Mass Effect 3 Ending Controversy

Ok so this is a SPOILER FILLED BLOGPOST. I am giving away key plot points right from the get go. So if you don’t want to know what has happened move away now. Really sod off.





Still here? Righty ho then, it has clearly aroused an incredible amount of debate and controversy. And as there are a fair few gaming fans I know I thought I’d write a blog about it.


Mass Effect 3

Well first things first I don’t think the end is anywhere near as bad as some people seem to be made out to be, I mean we have been being prepared for the fact that Mass Effect aint blooming Disney ever since Ashley/Kaiden died on Vimrie back in Mass Effect 1. That it wasn’t going to all be sweetness, light and happily ever after has surely been signposted for ages.


So assuming Bioware *were* shooting straight with the ending/s we got (and I am far from convinced but more on that later) then it was a very interesting ending (if in some ways unsatisfactory).


It has been a theme of Mass Effect (and most of Bioware’s oeuvre) that actually Whitehats are not always right, and that the Blackhats are not always unrelentingly evil. Shades of gray has pretty much always been a big part of their story telling. Saren in ME1 *thought* he was the good guy, The Duke bloke antagonist in Dragon Age thought what he was doing was necessary (and you probably ended up saving him) and it was basically the entire plot of the KOTOR games.


I was wondering about the some of the motivation for the Reapers from about the middle of ME2. There was some subtle clues in your conversations with Harbinger that maybe all was not exactly as it seemed. And a couple of moments in ME3 really got me thinking about “where all this was going”. Specifically the repeated signposting that if the Reapers really wanted they could exterminate all biological life really easily but didn’t. Initially we were given to thinking this was because the evil blighters were just hoping to have new tech and folks to nosh every 50 thousand years but the conversation you have with the reaper you have just wasted on Rannoch rather suggests a different motivation.


So these clues (along with it being highlighted to me by the controversy that people were pretty unhappy with the ending) had me approaching the final bit in the Citadel thinking that things might be a little different and they sure were.


So the things I like about the end (assuming Bioware were playing it straight) are that it was genuinely thoughtful and challenging. That Shepherd has been able to see the conflict as basically black and white, good versus evil (even if his methods are variable) and then he finds out right at the end that things are much more complicated is an incredible headf*ck.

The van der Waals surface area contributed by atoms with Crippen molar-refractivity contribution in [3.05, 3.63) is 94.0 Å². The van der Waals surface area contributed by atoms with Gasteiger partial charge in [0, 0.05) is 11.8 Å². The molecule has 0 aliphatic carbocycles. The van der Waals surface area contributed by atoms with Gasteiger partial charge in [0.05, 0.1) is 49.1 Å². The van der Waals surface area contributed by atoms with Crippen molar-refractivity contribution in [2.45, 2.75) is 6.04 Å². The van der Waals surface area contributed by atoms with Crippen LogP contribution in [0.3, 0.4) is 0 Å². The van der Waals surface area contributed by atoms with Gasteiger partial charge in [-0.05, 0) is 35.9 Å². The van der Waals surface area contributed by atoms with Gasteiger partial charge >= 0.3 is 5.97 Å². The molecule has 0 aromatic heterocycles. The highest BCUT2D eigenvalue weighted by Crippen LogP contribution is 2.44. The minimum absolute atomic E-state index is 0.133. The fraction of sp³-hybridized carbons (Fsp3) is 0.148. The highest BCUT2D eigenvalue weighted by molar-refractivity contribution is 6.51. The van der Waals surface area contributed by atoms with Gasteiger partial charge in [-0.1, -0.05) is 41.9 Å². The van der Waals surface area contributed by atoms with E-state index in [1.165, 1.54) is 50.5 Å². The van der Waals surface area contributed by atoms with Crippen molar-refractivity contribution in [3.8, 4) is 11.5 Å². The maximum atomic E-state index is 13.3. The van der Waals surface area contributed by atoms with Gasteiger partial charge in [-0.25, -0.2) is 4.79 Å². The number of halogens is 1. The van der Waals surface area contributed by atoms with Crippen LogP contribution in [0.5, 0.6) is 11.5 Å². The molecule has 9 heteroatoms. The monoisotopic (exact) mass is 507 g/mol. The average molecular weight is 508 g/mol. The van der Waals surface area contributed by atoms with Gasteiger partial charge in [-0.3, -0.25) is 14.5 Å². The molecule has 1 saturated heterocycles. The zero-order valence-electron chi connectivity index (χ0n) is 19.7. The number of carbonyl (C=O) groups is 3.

Having had the massive mission for so long “defeat the reapers” to find out that actually defeating the Reapers may well result in a pyrrhic victory that rather than saving civilisation would actually result in the extermination of the entirety of biological life forever? And Sheherd is the guy who has to either chose to either complete his mission knowing it might end up with the extermination of all life (as well as the unintended consequences of destroying interstellar travel, killing the Geth and ED-E) or to do some other pretty unpalatable choice (which all involve destroying interstellar travel) is a pretty crazy and interesting, and most of all challenging end to 90-odd hours of fantastic story telling.


Personally I like challenging endings in books, films and games. I love films like Solaris, Silent Running where you have to think some pretty deep philosophical thoughts. Similarly I love films where the end is challenging, I love the fact that even now we are talking about what really went on in The Usual Suspects or at the end of Inception. Challenge and ambiguity are good in stories.


Having said that there are still some problems with this analysis. The first and most obvious is that if they have chosen to go down this route they are probably not really appealing to their target audience. Mass Effect is great story telling, about as highbrow and accomplished as the art of video gaming has ever got to date. But it is still a video game, and it’s target audience is still gamers. Further the story telling up to this point hadn’t actually been thoughtful auteur sci-fi from the 70s, it had been Space Opera very much in the Star Wars mould (thanks to Andrew Nattan of Unmemorable Title for this great comparison you can see it in context here!). Fans can pretty realistically have had an expectation that it was at least possible they might get a Return of the Jedi like ending. To suddenly and profoundly genre hop would always be a little jarring.